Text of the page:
ZAGREB, April 25, 2019 – A luxury polar discovery passenger vessel, Scenic Eclipse, the first of its kind in the world which the Pula-based Uljanik shipyard is building for Australian shipowner Glen Moroney, left the Uljanik shipyard on Thursday morning to be docked in the Rijeka-based Viktor Lenac shipyard.
According to sources in Uljanik, this is a regular procedure in the final stage of building a ship and docking is necessary to carry out checks and supervision of underwater works and to paint the vessel.
In normal circumstances, this would be good news because it would mean that the dock is a step away from delivering another ship. However, given Uljanik’s current dire situation, it is feared that the vessel will not be returning to the Pula-based dock.
According to information from Uljanik, however, the ship is expected to return to Pula in two weeks.
The liner, named Scenic Eclipse, will be able to accommodate 409 people, including crew, and is built for sailing on all seas, including polar and tropical regions, for which it is specially equipped, Uljanik said. It is specially “strengthened” to navigate in harsh weather conditions and frozen seas, and satisfies the requirements of high environmental standards. It also has a mini submarine for underwater adventures as well as two helicopters for exploring inaccessible areas.
Uljanik signed the contract for the ship with a company in the Scenic Group in November 2015.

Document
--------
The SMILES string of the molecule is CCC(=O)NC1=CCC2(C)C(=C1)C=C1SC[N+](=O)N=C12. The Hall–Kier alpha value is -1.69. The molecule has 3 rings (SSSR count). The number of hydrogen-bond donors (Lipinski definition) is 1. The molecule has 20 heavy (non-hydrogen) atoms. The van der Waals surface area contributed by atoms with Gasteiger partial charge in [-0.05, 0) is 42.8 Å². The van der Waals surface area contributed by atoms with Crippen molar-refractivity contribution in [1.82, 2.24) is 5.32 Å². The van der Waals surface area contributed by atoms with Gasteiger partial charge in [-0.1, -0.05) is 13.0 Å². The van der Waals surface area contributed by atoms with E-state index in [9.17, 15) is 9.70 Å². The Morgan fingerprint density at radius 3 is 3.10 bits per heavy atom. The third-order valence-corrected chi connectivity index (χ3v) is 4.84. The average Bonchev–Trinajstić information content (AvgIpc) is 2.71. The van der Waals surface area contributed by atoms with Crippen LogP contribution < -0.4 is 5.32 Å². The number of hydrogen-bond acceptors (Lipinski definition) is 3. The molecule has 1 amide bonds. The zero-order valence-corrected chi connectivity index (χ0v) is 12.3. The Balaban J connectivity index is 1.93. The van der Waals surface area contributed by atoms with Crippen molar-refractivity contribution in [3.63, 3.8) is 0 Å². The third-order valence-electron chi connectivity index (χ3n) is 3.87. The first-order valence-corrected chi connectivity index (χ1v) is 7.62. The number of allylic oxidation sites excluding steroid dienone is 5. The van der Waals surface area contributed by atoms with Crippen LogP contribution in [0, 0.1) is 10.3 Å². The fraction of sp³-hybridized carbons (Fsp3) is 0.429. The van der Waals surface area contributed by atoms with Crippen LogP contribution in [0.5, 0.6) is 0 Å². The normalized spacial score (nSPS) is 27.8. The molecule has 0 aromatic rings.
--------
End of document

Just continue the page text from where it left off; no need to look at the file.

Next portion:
When completed, the vessel will be 165.70 meters long, 21.50 m wide and will be able to reach a speed of 17 knots. The number of passengers is limited to 237, with 172 crew members. The ship is intended for the highest class of passengers who will enjoy 114 luxury cabins, while there will be 138 no less luxurious cabins for the crew.
In the meantime, Finance Minister Zdravko Marić on Thursday said ahead of a cabinet meeting that the government was attempting to “save” the guarantee for a ship that the Uljanik shipyard is building for the Belgian Jan De Nul company.
The company has asked for a refund of advance payments that the government has partially covered with guarantees, namely in the amount of 124 million euro, while the total amount of advance payments is 158 million euro.
Responding to reporters regarding the impact the situation in Uljanik could have on the budget, Marić reiterated that guarantees that were paid out last year amount to a little more than 2.5 billion kuna and that “the wish, will and intention still exists to save guarantees for the dredger.” That amount, he said, has already in some way been calculated in the public debt. He added that it will be necessary to invest certain funds so that most of the guarantee can be saved.
Asked whether the amount in question is 150 million kuna, Marić confirmed that that is about right.
As far as enforced guarantees for this year are concerned, Marić said that he expects that to be about 600 million kuna and that in the next few weeks it will be necessary to pay out 400 to 500 million kuna and, he added, “a good portion of that has been calculated in the budget.”
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